On Record is a regular feature on FACT in which we ask an artist we admire to pick a record that means a lot to them, and use it as a jumping off point for a conversation.
In this instalment we caught up with Contakt, who debuted on Local Action [disclosure: a label run independently by FACT’s Tom Lea] in 2010 and has since released singles through DJ /rupture’s Dutty Artz label and promising San Francisco imprint Icee Hot. Brought up in Detroit’s city sister Lansing, Contakt spent several years running the city’s Vinyl Addict record store before moving to New York, where he took on a managerial role at the Fat Beats distribution network and launched TURRBOTAX®, a monthly party that regularly brings established artists like Terrence Parker and Robert Hood to NYC, but also is prepared to take risks on less established artists like Altered Natives.
Michigan plays a huge part in Contakt’s productions; not in the sense that he makes music that sounds like the past (or, even worse, sticks played-out vocal samples about Detroit in them), but that he uses the techno template as a blank canvas to paint pictures of the stars. Like a certain pair of robots who’ve been in the news of late, he shouts out his teachers at every opportunity – teachers who, in the case of Robert Hood and Rolando, have now remixed his records – but is firmly on his own wave. We talked about ‘Cosmic Raindance’, from techno innovators Cybotron’s debut album Enter.
As someone from Michigan, what did this record mean to you, and at what age were you aware of it?
This record connected the dots for me. In the mid to late ’90s in Michigan what people now call “ghettotech” was really gaining momentum. People would mix Miami booty-rap, ghetto-house from Chicago, weird Detroit electro like Drexciya, and Detroit techno records that were 33 rpm played on 45, with r’n’b, jungle slowed down, etc – basically anything goes, quick mixing, tons of scratching, etc.
I remember hearing this record for the first time at an outdoor party, I was probably 15 or 16 at the time, the DJ was a guy named Ruckus who went on to mentor me. At the time though it was this wild outdoor party, I was still in high school and I remember hearing him play this record super fast on like 45rpm, -8 and just really connecting to it. It didn’t sound like anything I had ever heard but it had elements that connected to everything I loved.
Did you get into techno from an early-ish age, then?
I would say I got into techno pretty early, high school, but after hip-hop. I had been playing bass guitar, trying to emulate guys like Jaco Pastorious and Marcus Miller, and kind of got into hip-hop through figuring out that guys like DJ Premier and Pete Rock were sampling records by artists I loved. I was DJing hip-hop but at that time in Michigan you would hear these Detroit booty rap DJs – that’s what we called it then, I didn’t hear ghettotech until later, maybe ’99 or 2000. Anyway, you would hear these DJs like Waxtax-N Dre, Crazy Caz, and Gary Chandler on the weekends playing all this different music but mixed with R&B and hip-hop, it’s hard to not be captivated. You have incredible, turntablist style DJing, you have hip-hop and r’n’b that the masses can connect to, and then you have all this Detroit techno and electro – records like Drexciya, Aux 88, and Model 500 that just don’t sound like anything else, especially not when you play them super fast.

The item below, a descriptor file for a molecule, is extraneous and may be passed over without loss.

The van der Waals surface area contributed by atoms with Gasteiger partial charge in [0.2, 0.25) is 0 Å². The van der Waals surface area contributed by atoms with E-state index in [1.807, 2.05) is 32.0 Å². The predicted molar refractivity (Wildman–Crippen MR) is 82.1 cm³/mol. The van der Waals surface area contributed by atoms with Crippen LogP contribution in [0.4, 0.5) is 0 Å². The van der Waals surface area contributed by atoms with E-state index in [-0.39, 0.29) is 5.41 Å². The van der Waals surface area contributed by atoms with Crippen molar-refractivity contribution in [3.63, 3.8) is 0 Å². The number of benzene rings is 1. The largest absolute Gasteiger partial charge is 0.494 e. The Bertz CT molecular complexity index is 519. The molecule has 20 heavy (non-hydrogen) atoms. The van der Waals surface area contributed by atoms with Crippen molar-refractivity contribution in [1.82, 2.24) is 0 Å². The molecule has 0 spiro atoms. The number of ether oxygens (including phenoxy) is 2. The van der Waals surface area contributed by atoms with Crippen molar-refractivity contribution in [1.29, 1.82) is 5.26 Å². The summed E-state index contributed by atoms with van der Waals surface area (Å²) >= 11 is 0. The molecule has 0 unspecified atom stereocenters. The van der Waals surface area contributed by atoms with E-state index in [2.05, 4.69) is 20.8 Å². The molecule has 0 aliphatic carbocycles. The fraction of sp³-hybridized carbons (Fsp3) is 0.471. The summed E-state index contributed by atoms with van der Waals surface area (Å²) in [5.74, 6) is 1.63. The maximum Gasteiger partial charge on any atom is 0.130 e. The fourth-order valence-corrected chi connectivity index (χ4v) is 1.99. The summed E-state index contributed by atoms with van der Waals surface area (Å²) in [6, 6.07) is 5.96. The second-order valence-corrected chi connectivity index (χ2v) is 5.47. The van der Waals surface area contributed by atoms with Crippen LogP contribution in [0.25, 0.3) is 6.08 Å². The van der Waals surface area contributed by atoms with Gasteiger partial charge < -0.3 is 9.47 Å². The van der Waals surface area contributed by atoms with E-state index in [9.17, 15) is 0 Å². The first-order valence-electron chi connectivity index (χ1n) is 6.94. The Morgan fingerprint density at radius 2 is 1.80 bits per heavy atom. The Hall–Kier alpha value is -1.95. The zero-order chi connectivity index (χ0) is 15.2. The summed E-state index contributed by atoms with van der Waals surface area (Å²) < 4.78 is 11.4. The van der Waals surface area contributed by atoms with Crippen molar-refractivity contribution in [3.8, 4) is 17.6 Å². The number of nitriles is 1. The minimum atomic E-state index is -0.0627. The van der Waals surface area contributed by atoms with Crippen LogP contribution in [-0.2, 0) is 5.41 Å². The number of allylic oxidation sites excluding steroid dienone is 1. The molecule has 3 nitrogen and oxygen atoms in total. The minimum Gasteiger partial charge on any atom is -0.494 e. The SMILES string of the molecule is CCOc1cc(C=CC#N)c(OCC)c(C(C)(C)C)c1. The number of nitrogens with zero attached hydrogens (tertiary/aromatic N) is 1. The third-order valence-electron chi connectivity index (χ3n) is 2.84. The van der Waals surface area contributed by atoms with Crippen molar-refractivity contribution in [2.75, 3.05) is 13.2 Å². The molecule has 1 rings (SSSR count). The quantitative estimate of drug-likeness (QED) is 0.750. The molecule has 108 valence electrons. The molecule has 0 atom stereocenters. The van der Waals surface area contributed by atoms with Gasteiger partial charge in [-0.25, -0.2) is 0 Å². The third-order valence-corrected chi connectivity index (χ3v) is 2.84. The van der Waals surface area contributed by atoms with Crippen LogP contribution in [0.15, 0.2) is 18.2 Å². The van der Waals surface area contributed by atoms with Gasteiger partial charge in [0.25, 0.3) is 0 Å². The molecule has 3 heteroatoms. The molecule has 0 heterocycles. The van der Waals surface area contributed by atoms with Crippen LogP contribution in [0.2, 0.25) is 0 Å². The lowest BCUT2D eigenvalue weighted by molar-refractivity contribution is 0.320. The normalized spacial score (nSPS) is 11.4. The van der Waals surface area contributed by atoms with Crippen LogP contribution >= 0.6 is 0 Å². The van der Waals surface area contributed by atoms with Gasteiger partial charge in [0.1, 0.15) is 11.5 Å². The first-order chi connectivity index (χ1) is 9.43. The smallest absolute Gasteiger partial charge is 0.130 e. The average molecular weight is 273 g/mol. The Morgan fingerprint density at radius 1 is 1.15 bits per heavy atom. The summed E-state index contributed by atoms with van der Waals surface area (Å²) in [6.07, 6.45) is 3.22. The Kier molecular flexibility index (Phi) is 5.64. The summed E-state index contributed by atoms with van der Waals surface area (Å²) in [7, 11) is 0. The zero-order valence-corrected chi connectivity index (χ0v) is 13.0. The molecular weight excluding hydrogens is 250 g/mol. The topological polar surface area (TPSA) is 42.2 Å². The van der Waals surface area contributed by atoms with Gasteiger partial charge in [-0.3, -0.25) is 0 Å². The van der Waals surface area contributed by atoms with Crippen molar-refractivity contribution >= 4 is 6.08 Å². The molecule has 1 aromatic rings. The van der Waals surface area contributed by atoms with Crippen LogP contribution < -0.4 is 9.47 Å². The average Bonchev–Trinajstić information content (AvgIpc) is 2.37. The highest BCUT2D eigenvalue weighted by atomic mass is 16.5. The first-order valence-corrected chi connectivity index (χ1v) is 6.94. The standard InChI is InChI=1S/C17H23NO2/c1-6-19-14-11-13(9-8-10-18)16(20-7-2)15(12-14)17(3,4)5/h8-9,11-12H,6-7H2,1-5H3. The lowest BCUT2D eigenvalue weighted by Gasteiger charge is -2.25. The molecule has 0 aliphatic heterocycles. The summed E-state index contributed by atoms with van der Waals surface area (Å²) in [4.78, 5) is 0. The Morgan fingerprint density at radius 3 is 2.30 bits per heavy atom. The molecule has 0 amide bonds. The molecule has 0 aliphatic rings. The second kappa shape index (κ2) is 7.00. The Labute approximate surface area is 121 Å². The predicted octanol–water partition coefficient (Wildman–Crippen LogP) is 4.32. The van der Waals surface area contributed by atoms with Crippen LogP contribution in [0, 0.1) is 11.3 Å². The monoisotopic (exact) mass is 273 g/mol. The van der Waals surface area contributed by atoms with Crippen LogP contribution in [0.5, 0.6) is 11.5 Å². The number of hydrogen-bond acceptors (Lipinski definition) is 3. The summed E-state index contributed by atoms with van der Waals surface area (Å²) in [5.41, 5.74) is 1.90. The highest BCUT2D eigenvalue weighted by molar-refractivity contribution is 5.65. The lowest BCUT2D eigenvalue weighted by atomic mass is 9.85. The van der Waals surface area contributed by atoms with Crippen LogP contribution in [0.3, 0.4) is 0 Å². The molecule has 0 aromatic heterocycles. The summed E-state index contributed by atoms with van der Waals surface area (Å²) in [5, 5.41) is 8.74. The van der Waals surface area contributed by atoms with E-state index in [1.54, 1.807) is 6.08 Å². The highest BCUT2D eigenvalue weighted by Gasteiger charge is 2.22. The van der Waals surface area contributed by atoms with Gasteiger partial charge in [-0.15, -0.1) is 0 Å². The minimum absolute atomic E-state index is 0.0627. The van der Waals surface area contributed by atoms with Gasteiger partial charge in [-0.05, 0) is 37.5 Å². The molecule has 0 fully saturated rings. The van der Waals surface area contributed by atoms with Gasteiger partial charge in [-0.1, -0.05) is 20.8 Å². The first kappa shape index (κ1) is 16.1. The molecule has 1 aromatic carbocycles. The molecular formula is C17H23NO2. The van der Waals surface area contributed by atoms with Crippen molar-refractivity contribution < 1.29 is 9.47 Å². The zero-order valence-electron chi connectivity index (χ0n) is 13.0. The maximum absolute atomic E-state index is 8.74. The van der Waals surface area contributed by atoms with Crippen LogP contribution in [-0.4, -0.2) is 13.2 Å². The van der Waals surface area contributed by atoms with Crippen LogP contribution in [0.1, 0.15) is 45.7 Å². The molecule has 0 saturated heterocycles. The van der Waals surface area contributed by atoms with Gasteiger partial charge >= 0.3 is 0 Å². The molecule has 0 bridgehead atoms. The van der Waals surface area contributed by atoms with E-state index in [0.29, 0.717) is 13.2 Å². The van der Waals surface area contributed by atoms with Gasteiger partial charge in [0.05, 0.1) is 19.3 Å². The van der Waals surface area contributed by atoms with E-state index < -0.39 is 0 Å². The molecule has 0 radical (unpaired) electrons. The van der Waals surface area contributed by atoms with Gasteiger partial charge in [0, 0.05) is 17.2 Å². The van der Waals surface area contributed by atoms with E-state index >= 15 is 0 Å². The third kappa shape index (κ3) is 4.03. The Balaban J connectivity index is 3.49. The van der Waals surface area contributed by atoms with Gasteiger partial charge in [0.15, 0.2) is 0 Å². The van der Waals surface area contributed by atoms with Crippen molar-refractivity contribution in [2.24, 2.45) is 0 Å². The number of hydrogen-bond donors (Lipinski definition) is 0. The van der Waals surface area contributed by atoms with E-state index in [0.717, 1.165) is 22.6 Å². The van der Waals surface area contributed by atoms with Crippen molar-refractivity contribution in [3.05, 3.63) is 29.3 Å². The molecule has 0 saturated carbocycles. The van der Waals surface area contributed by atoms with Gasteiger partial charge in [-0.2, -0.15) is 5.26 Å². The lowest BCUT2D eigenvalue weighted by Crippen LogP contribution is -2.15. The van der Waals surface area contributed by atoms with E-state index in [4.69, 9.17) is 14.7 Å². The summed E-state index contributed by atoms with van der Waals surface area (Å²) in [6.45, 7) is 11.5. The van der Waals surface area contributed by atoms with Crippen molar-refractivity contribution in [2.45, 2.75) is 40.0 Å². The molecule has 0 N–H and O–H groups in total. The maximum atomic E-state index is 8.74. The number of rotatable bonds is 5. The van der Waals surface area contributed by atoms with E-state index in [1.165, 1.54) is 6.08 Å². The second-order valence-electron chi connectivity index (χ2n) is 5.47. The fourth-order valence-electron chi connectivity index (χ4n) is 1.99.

You mention the turntablist style, FACT posted a Derrick May mix from the early ’90s recently which was proper instinctive mixing, heavy chopping, scratching etc, and the comments were torn between people saying they missed this style of mixing and – presumably younger – people moaning about how May wasn’t always 100% on beat. There doesn’t seem to be much DJing in that style around right now, do you feel it’s an artform that will die out soon? Or are there people keeping that kind of vibe alive for you?
Unfortunately, I think this style is mostly dead. Specifically here in NYC, DJ culture is at an all time low. The number of “DJs” in NYC who are playing off an iPhone, some crappy software that beatmatches for you, or just outright can’t select tracks or beatmatch vastly outnumbers “true” DJs. I think London and Europe there is a bit more respect, but in NYC, kids are far more likely to go see some random guitarist from the hot indie band de jour DJ off his laptop through a mono cable than they are to go see someone good. There are few people keeping this style alive, specifically Terrence Parker, absolutely outstanding DJ musically, but skillwise, he’s off the charts – check out these two videos from a set he did at TURRBOTAX®. My jaw was on the floor for a month after that one.